The third group is ‘the modern and busy’ – women aged 25-40. They are well-educated and work for large Russian or international companies or have their own business. These women have incomes ranging from mid-level to high. ‘The modern and busy’ are often single or divorced. They are ambitious and tend to think like men. Marketing experts say this group is very promising from a marketing point of view because such women tend to have enough money, but are skeptical of advertising and think rationally. The last two groups are ‘the intellectuals,’ who have average earnings and value a creative approach to marketing and humor; and young students, who have little money but take their cues from ‘the rich and beautiful’ group.

“Despite the fact that different groups of women have different motivations and spending abilities, they are all an advantageous audience for marketing. Compared to men they tend to buy impulsively. It could also boost the development of shopping centers, because women like this format of shopping: they can visit many boutiques and stores in one day and pick up both planned and unplanned purchases. From 60 to 85 percent of hypermarket and shopping centers’ customers are women,” Matyushina said.

Female purchasing power is also growing elsewhere in the retail market, as women increase their spending on bank services and online. According to data produced by the Profi Online Research Agency, 27 percent of women in Russia have savings accounts, 14 percent use cash advance loans, 15 percent have credit cards, seven percent use car loans and mortgages. A fifth of female respondents say they plan to open savings accounts or order a credit card in the next six months.

Girls aged 20 to 30 are the most active female users of bank services, regardless of their income.

Another survey conducted by Profi Online Research found 83 percent of Russian women have bought goods and services on the Internet. A third of female respondents said that they regularly make purchases on the Internet. The most popular goods and services among female online shoppers include theatre and concert tickets, takeout food such as pizza and sushi, flowers and presents, tours and insurance services.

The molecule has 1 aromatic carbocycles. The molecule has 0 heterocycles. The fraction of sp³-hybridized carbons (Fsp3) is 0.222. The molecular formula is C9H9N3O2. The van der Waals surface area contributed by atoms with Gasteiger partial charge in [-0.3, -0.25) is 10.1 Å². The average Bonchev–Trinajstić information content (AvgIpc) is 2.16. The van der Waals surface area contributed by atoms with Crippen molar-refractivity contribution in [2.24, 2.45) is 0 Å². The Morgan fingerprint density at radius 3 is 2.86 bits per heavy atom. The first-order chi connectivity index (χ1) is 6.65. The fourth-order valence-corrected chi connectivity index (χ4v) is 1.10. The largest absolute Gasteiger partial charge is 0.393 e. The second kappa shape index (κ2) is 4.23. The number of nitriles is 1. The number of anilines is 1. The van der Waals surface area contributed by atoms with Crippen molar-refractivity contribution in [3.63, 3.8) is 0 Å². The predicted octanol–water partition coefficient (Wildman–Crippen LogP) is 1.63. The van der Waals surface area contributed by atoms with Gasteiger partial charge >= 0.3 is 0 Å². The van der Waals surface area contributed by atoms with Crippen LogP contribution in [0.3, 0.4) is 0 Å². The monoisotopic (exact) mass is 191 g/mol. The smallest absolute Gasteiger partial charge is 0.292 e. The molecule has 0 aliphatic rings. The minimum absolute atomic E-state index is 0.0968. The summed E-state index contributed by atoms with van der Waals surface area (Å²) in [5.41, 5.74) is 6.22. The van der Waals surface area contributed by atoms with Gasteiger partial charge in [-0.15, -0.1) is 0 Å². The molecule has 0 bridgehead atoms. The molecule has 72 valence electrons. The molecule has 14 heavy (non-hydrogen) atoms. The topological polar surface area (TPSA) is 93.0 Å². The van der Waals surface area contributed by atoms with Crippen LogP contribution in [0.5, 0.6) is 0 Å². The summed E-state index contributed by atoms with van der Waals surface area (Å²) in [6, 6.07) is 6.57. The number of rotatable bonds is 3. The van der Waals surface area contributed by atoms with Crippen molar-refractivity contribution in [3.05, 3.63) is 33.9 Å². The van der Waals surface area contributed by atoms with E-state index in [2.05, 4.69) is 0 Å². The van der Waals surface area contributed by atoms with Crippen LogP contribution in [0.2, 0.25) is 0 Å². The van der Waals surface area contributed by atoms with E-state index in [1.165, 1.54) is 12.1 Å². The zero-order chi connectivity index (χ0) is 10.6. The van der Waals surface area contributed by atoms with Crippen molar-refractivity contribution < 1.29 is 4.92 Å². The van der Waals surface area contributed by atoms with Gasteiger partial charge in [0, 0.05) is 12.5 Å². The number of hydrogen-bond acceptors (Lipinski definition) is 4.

“Women are a very promising audience for Internet services. They are generally ready to spend money online. The development of new technologies and remote electronic payment services could increase the number of women shopping on the Internet. The most promising sectors are clothes, cosmetics and consumer electronics, takeout food, tickets and paid services on dating websites and social networks,” said Olesya Kuznetsova, PR director at the dating portal Mamba.

Women use paid services at dating websites very actively and are responsible for half of all purchases, Kuznetsova said. While the average female customer currently spends only $5 a month on such services, some of the biggest spenders could spend up to $5000.

A typical woman who uses paid Internet services has a lot in common with ‘the modern and busy’ respondents from the McCann Erickson survey. These women aged 20 to 43 are well-educated, do high-skilled jobs, have medium or high incomes and are often single or divorced.

“Developing marketing strategies that focus on women is beneficial,” Matyushina believes.

“Firstly, investments in brands for women are more profitable than investments in brands for men. Women trust brands more and are often loyal to the same brand for many years. Additionally, women are a perfect source of word-of-mouth advertising. If a woman buys something she usually tells a lot of people about it. So, advertising in new media such as blogs and social networks focusing on women can work very effectively,” she added.

“Women are the customers of the future.”